1. On the release branch checkout, build a new CTF bundle.

    fx set core.x64 --with-tests //sdk/ctf
    fx build
  2. On the main checkout, build the CTF release tests.

    fx set core.x64 --with-tests //sdk/ctf/release:tests
    fx build
  3. In the output directory for the release branch, copy the built CTF bundle to the main repository.

    cp -fR \
  4. Rebuild the main checkout, repave device or restart emulator, and run the tests.

  5. Revert back to the version from CIPD once tests pass.

    jiri run-hooks

Example: SDK compatibility breakage (true positive)

This CL introduced a real compatibility breakage to fuchsia.ui.policy.MediaButtonsListener protocol. A new parameter was added to the MediaButtonsEvent with correct versioning annotations, however, the behavior if that parameter is left empty changed from the previous implementation. This incompatibility was caught by the CTF test for F19:

../../src/ui/tests/conformance_input_tests/ Failure
Expected equality of these values:
    Which is: "\n    volume: 0\n    mic_mute: 0\n    pause: 0\n    camera_disable: 0\n    power: 0"
    Which is: "\n    volume: 0\n    mic_mute: 0\n    pause: 0\n    camera_disable: 0\n    power: 1"

It was determined that this change is acceptable because there are not any pre-built clients of this protocol targeting API level 19.

CLs 1044994 and 1049612 were cherry-picked into the F19 release branch using the instructions above. Once the changes were rolled into the CTF release used on main, the original CL was submitted without modification.

Example: Test harness compatibility breakage (false positive)

This CL introduced a compatibility breakage to the fuchsia.tracing.controller.Controller protocol. The StopTracing method was made flexible, and changing a method from strict to flexible is not ABI-safe.

The WLAN hw-sim CTF test crashes under this change because it asserts that tracing successfully stops during the test, even though this is unrelated to the tested WLAN protocols and is not needed for correctness. This is a false positive compatibility failure because it affects only the test harness itself.

This CL was landed to turn tracing failures into warnings rather than fatal assertions, and this change was cherry-picked to the F18 release branch. Once the change was rolled into the CTF release used on main, the original CL was submitted without modification.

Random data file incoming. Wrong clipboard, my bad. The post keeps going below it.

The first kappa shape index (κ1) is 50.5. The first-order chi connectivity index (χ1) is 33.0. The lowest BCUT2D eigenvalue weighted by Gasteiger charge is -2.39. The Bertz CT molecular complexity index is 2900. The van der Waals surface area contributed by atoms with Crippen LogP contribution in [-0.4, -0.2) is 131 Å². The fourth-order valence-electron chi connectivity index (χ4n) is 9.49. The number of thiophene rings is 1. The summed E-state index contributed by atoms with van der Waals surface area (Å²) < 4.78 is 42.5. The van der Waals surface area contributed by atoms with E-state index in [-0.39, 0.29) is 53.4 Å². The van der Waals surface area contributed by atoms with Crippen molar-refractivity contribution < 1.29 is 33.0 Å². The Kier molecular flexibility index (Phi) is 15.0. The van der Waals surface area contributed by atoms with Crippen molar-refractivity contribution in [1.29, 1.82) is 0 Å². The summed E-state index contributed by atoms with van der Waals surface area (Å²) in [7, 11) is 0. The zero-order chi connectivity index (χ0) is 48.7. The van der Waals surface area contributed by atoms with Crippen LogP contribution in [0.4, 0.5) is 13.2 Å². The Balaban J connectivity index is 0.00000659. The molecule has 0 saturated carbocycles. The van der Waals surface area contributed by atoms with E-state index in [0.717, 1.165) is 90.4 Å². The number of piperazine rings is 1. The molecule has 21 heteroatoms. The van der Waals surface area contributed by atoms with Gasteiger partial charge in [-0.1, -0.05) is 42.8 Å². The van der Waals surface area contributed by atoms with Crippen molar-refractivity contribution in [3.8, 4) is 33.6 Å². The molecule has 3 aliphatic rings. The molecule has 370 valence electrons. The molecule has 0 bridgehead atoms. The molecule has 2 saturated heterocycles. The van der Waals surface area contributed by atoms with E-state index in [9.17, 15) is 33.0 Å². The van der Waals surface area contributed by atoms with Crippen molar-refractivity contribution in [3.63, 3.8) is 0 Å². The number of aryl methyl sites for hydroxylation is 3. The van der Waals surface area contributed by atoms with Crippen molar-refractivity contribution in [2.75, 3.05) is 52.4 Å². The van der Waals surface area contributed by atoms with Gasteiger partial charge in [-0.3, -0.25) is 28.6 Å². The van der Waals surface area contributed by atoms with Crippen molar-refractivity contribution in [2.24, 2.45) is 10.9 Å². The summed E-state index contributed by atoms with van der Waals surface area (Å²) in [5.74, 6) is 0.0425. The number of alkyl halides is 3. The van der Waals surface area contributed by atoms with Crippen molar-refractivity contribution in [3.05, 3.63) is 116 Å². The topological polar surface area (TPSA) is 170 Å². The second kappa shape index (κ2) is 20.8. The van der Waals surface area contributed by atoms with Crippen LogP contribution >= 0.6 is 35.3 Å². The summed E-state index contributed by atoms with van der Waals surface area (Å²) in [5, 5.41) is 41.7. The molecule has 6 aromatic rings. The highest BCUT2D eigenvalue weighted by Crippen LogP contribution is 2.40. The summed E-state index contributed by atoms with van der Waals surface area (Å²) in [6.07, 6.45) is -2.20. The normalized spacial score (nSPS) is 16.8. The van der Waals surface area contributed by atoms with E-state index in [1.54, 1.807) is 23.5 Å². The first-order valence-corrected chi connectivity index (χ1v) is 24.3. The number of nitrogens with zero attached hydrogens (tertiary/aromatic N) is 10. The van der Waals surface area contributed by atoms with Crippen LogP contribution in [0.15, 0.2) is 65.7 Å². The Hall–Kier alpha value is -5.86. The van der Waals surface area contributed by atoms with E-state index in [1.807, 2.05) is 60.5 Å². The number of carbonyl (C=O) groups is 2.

Intentionally drop support for an API level for specific tests

In this scenario, we want to explicitly drop support for an API level on a per-test basis. While version_history.json provides the canonical listing of supported API levels, there are reasons we would want to drop compatibility guarantees for specific protocols on a specific API level. For example, a major refactor of a non-critical subsystem where breaking old clients is acceptable.

In this case, we can take modify the thawing process to skip tests targeting the API level we want to drop:

  1. Modify generate_ctf_tests.gni on the main branch to conditionally skip thawing the test.

    template("generate_my-service-tests") {
     forward_variables_from(invoker, [ "test_info" ])
     if (defined(invoker.api_level) && invoker.api_level == "15") {
       # Do not thaw this test for F15
       not_needed([ "test_info" ])
       group(target_name) {
     } else {
       // ...
  2. Commit and submit this CL.

The above example skips thawing the entire artifact at F15. If you do not want to skip all tests, see the previous section for how to skip individual test cases on the release branch.

Example: Major refactor to diagnostics subsystem

This CL deleted support for the DirectoryReady component event, which is no longer in use. Its primary use was to support obtaining diagnostics data from components (which is now published using the fuchsia.inspect.InspectSink) protocol.

Unfortunately, components built at F15 still published their diagnostics using DirectoryReady, and all diagnostics CTF tests of this behavior would fail on main following its removal.

Fortunately, there are no pre-built components targeting F15 for which we need to obtain diagnostics data. A CL was submitted to disable all diagnostics CTF tests originating in F15.